Internet shutdown affects councils

HARARE - The country’s recent stay-away, coupled with government’s shutdown of the Internet affected smooth operations of most local councils as they could not process bank transfers for various necessities including water chemicals.

Community Water Alliance (CWA) said because of the Internet shutdown, councils experienced problems in making payments for water treatment chemicals; most of which are sourced outside the country.

CWA advised that if the situation is not addressed urgently another cholera disaster might strike soon.

“Zimbabwe local authorities have run out of water treatment chemicals required in the water purification process. Among those mostly affected are Harare Metropolitan province, Masvingo and Gweru.

“The Internet blackout in Zimbabwe has affected electronic transfers at banks and payment for water treatment chemicals has not been spared. We urge the government of Zimbabwe to be sensitive to humanitarian concerns in their plans to contain   the citizen-led stay away,” CWA said.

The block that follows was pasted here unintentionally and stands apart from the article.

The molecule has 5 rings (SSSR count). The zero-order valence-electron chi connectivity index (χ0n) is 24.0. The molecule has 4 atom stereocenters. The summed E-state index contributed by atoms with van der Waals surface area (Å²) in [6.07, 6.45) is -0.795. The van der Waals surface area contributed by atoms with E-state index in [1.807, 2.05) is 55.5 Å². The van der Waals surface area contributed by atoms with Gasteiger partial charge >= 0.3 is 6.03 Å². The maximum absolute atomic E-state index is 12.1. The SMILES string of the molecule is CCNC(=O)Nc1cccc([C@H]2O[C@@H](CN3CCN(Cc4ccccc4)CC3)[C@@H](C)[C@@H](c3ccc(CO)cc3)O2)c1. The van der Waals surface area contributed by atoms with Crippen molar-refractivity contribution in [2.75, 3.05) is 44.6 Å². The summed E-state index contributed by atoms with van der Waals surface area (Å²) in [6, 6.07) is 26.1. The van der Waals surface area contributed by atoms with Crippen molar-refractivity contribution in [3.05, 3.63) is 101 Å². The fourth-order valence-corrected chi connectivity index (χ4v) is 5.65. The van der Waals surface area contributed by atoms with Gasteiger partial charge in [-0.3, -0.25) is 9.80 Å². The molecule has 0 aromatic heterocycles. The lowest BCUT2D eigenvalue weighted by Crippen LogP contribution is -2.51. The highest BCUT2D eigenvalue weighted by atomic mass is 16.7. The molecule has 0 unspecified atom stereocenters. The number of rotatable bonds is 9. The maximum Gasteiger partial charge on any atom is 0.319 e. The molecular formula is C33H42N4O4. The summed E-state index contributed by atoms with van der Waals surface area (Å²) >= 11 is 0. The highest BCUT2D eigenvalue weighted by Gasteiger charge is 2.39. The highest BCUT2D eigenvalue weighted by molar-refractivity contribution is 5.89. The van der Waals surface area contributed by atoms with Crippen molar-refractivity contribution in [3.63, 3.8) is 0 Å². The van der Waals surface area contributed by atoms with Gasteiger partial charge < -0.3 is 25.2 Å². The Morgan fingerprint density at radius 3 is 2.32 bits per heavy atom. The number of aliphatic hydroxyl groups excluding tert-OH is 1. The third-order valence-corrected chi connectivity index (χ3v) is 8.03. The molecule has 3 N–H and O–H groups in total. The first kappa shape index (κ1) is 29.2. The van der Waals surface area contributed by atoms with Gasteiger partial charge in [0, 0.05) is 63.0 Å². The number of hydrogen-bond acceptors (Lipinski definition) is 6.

Harare City Council spokesperson Michael Chideme said service delivery in Harare has been gravely affected as a result.

In an interview with the Daily News yesterday Chideme said throughout the week council could not take stock of several of its key deliveries as there was no one at work and the Internet was down.

Last week, Zimbabweans took to the streets in protest after President Emmerson Mnangagwa announced a 150 percent increase in the price of fuel.

“A lot of our processes were affected by the week-long stay-away. We could not get deliveries of the things that constitute our service delivery mandate. For example fuel was not delivered at all during the week and that affected the smooth operations at Town House,” Chideme said.

He said currently they are working towards normalising the situation though it may still take time as not all employees have reported for work.

Gweru had to resort to one refuse truck collecting garbage for the whole city as most of them are either grounded by technical problems or do not have fuel.

The city’s mayor Josiah Makombe said the fuel crisis had hit the council hard and feared that diseases could soon spread.

“Our residents should bear with us as we try and find fuel. We do not have special allocations or reserves so we are all part of the suffering. While our water is still clean the Internet shutdown affected a lot of aspects of our service delivery,” Makombe said.


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